Keen on Krugman~(?)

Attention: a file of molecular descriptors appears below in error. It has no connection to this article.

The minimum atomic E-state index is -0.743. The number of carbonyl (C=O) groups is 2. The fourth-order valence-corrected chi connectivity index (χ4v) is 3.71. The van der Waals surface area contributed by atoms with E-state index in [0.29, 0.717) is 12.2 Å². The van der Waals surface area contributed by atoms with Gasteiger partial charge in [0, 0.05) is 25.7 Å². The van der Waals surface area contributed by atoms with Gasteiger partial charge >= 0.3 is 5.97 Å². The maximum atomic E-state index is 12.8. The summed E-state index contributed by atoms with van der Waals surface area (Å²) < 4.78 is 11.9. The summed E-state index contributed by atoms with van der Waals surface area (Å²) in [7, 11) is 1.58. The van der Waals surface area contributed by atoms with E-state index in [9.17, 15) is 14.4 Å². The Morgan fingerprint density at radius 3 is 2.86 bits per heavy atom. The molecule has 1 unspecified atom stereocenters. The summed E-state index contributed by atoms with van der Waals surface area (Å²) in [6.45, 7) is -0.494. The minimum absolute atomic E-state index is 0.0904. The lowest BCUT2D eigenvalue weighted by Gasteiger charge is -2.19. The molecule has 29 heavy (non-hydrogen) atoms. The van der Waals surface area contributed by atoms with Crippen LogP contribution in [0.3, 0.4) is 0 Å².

Here is a rough transcription of the presentation for people who are hard of hearing. Apologies for the lack of grammar, I am working to improve the automated transcriptions –